New paper accepted: Flensburg (C1-ungr.) in MAPS

A paper describing the trajectory and orbit of the Flensburg (carbonaceous, C1 ungrouped) meteorite, which fell on September 12th, 2019 in northernmost Germany, has been accepted for publication into MAPS, and the corresponding preprint uploaded on The meteoroid delivering the single known piece of the Flensburg meteorite (of only 24.5 g) originates from a quite elongated orbit with a large semi-major axis (ca. 2.8 AU), which puts it right on the 5:2 orbital resonance with Jupiter, as well as in the Jupiter Family Comets field (2 < Tisserand parameter <3). It had a mass in the range of 10-20 metric tons and correspondingly, a radius of 2-3 meters. The authors suggest that based on the orbit and the very short cosmic-ray exposure age of only 7 ka (Bischoff et al., 2021), the meteoroid probably originated on a carbonaceous asteroid close to the edge of the 5:2 resonance.

Flensburg is only the fourth carbonaceous meteorite with an orbit (the others being Tagish Lake, Maribo, and Sutter’s Mill). Its interesting to note that carbonaceous meteorites are now slightly over-represented (ca. 11%) among meteorites with orbits compared to their abundance among “normal” finds (ca. 4%), perhaps because, once landed on the surface, they decay quickly and are thus less likely to be found without the “prompt” provided by the fireball observation. /m4

New paper out: Cavezzo, an anomalous L-chondrite

A new paper by Gardiol et al. in MNRAS (available online) summarizes the results from the initial investigation of the Cavezzo chondrite, which fell in Italy on the evening of January 1st, 2020. The meteorite, of which two fragments have been found, is an anomalous L5 chondrite, the 9th L-chondrite out of 34 meteorites with orbits. The semi-major axis and eccentricity of its parent meteoroid plot along the characteristic trend, and as is often observed, the perihelion is just inside Earth’s orbit, while the aphelion is in the asteroid belt. /m4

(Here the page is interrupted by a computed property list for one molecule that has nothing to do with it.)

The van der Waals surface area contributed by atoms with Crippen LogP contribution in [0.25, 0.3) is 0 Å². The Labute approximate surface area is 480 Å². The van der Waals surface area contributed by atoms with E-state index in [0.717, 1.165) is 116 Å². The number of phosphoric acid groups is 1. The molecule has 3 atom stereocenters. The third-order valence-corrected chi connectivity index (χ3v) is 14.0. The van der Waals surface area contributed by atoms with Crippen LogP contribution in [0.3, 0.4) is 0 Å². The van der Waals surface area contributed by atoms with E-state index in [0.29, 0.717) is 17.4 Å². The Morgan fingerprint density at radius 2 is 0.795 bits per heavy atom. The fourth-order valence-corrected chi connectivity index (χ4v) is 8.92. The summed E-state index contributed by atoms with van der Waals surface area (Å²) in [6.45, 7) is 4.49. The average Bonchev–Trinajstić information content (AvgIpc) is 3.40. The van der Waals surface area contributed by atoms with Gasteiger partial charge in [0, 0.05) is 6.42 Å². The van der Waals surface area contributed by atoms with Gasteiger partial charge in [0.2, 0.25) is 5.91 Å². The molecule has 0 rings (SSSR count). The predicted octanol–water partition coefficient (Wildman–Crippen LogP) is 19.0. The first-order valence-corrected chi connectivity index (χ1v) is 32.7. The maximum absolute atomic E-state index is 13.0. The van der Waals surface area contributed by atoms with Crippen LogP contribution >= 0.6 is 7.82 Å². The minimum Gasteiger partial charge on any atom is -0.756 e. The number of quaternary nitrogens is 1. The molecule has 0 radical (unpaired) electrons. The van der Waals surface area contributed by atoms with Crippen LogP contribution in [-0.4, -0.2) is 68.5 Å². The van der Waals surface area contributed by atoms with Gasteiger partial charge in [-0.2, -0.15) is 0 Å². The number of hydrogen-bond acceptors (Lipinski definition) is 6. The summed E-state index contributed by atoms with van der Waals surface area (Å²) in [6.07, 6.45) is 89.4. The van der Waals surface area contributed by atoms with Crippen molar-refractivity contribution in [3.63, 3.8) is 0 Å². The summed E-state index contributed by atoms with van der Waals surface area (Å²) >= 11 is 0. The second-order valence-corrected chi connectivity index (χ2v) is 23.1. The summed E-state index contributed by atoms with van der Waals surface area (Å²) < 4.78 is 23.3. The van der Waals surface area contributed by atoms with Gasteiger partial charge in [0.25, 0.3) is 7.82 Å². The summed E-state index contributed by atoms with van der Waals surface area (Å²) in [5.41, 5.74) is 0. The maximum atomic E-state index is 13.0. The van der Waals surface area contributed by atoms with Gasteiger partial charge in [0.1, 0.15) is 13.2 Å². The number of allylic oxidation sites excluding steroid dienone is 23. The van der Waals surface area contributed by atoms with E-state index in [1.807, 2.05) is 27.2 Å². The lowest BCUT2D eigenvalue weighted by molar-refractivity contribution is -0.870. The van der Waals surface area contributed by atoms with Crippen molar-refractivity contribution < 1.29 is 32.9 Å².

New paper out: Dishchii’bikoh in MAPS

A new meteorite with an orbit has been published in Meteoritics & Planetary Science (MAPS): Dishchii’bikoh. It is a rare LL7 chondrite which fell near the city of Cibecue in Arizona / USA, and takes its name as pronounced in the language of the local White Mountain Apache tribe. Several fragments of almost 80 g total mass were recovered using the weather radar footprint of the fall. The orbit of the meteorite is remarkable for being relatively short (1.13 AU semi-major axis) and steeply inclined (ca. 21° to the ecliptic). Radionuclides suggest it was a relatively large meteoroid, at R = 60-100 cm. The cosmic-ray exposure age is quite typical for an ordinary chondrite, at 11 Ma. It seems likely the meteorite derived from the Flora family of asteroids in the inner asteroid belt, similar to other recent LL chondrite falls, like Stubenberg (2016) and Chelyabinsk (2013).

Full disclosure: I am a co-author on the paper. /m4

Novo Mesto* – a new meteorite linked to a bright fireball

novo mesto meteorite
The Novo Mesto* meteorite. (Photo: Bojan Ambrožič /

In the morning of February 28th, a bright daytime fireball was observed over Slovenia. Now, a fresh, fusion-encrusted meteorite (ca. 200 g), looking like an equilibrated chondrite, has been found in the region where the fragments from the fireball were expected to drop. On March 7th, it was found and reported by Gregor Kos in the driveway of his house, and later confirmed to be a meteorite by Bojan Ambrozic. Later that same day, the meteorite was handed over to the Natural History Museum of Slovenia. The prospective name of the meteorite (not yet approved by the Meteoritical Society, which is why I provide the name with an asterisk) is Novo Mesto*.

Obviously, this is an excellent candidate for a meteorite which will have an associated orbit. /m4